A dozen or more had gathered around while But it was well for him that convictions for Leslie and Houghton were talking. Each had sin came before the trial of his parental feelreceived a tract, some like the one left for Mr. ings; well that he had listened to the voice of Houghton, and others on a different subject. prayer, and wept beneath the power of an awakAll, however, were appropriate. A few like himened conscience, before this severe probing of had been highly offended at what they were his paternal heart. He well knew that two ways pleased to term the "insult,” while others ap- lay before him. Either he must go forward and peared serious and thoughtful. One thing was seek God and become a pious as well as a sober sure, the books had been read, and, what was man, or, refusing to do this, he did not doubt he still better, they had produced feeling.
should relapse into his former habits and go "It 's a shame," spoke up Mr. Wilder, the down to ruin. The struggle was severe, for his store-keeper, or “Nat Wilder,” as he was ally habit was strong, and to break its cords seemed called, “it's a downright shame, gentlemen, to like tearing out the fibers of his own heart. But have such an excitement caused in our peaceful he resolved-resolved to go forward and seek village. I suppose the next thing we shall know God from that moment, and not to rest till he they 'll go to having temperance meetings and was a Christian; and firmly was that resolve the next a Sabbath school! Why, gentlemen, kept. He listened to the voice of God speaking what are we coming to ?''
in his soul, and at once turned his face toward “Coming to our senses, Nat Wilder, I hope," the way of life. resumed Leslie. “ You cry shame upon two lit Never were wife and child more astonished tle girls who, with their tiny hands, are trying to than were Mrs. Leslie and Susan when the father plant a single rose in those desert bomes where entered and told his feelings and his purposes. you have been planting briers for years. You The poor woman sobbed upon his shoulder, but talk of two children producing excitement when Susan kneeled down by his side and thanked you have been murdering us fathers day by day God. ever since those children were in their cradles. That night the family altar was erected in Nat. Wilder, what caused the death of young that humble dwelling. And was it strange that Witney? What made Frank Evans shoot his prayer was heard? Strange that Herbert Leslie old, gray-headed father? What sent Ned Wil- and his long-desponding wife should find the kins home to his miserable hut to murder his pool where sins are washed away? Strange, young wife and sleeping infant? Rum, sir, and when God has said, “Seek and ye shall find!" you sold it! Talk of shame! Who has made | Herbert Leslie and his sorrowing wife sought Herbert Leslie what he is to-day, a poor, ragged, the way of life, and they sought not in vain. dirts, miserable, drunken wretch, the mere wreck They were saved. of his former manhood ? But, thank God! I am not yet dead. I have seen to-day that which has roused me. I should be worse than a beast to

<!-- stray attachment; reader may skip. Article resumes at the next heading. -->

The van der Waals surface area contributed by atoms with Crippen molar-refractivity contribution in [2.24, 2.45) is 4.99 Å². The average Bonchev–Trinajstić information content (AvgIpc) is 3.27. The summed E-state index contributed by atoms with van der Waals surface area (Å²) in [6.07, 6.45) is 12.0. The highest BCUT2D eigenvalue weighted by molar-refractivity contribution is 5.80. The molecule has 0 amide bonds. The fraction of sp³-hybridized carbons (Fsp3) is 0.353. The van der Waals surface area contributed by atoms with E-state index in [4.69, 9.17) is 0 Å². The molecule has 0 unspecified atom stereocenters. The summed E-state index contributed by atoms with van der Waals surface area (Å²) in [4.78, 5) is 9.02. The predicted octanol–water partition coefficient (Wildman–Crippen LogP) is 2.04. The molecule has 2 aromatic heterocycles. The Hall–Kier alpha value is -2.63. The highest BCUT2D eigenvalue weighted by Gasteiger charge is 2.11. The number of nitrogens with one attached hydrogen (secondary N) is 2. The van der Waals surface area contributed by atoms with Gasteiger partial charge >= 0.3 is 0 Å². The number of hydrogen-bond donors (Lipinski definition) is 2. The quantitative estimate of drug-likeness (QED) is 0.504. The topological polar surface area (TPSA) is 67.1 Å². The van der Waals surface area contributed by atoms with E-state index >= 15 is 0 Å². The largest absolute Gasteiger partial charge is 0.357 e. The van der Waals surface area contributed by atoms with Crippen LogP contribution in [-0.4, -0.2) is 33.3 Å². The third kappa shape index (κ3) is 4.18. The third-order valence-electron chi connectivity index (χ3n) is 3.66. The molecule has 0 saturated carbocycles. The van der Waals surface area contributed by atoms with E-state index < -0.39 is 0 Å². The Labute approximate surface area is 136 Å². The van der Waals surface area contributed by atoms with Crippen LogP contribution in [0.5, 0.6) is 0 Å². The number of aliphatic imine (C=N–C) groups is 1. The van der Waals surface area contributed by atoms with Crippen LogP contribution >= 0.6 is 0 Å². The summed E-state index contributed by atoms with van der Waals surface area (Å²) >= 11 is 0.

MY HOME-LAND. remain unmoved longer. I'll be a man again, or die in the attempt. Not another drop of liquor shall ever pass my lips, God helping me!
The poet may sing of Italia's bright skies,
And the glorious beauty that under them lies, And, what is more, sir, I'm going to preach
Of ber sparkling waters so fair and free, temperance, too, and I'll begin next Sabbath
And the silvery starlight that smiles on the lea; evening out there under the old elm,' where we
But I love not her sunsets of azure and gold have drank so many drams together. Yes, sir, So well as America's beauties untoldjust pass it round that Herbert Leslie, the poor, For our fathers lie here. drunken schoolmaster, will preach temperance The limner may paint the scenes on the Rhine, next Sunday afternoon under the 'old elm,' and Where a castle is built with the wealth of a mine; if I was a Christian I'd start a Sabbath school | Where the rock-covered hills are towering so tall, also."
And the moon smiling brightly is blessing them all, After delivering this short specch and making While her silver-gray light, like the vail of a nun, the above novel appointment, Leslie left the Is floating down over tower and town store and proceeded toward his home. Never
Sleeping softly below. had he been so thoroughly roused before. The But my own native land I love better than all, scene in the pasture had stirred up the deep, With its grand old mountains and forests tall,
Where I sit in the gorgeous autumn time, slumbering embers of his soul, and the attack
With the heart of nature close to mine, upon his little girl, and especially the remark
And I count its ocean throbbings, and know of the scoundrel Wilder, had roused all his That the red on the leaves is the life-tide's flow latent energies.
Of the dying year.
BY MRS. E. B. GOODY.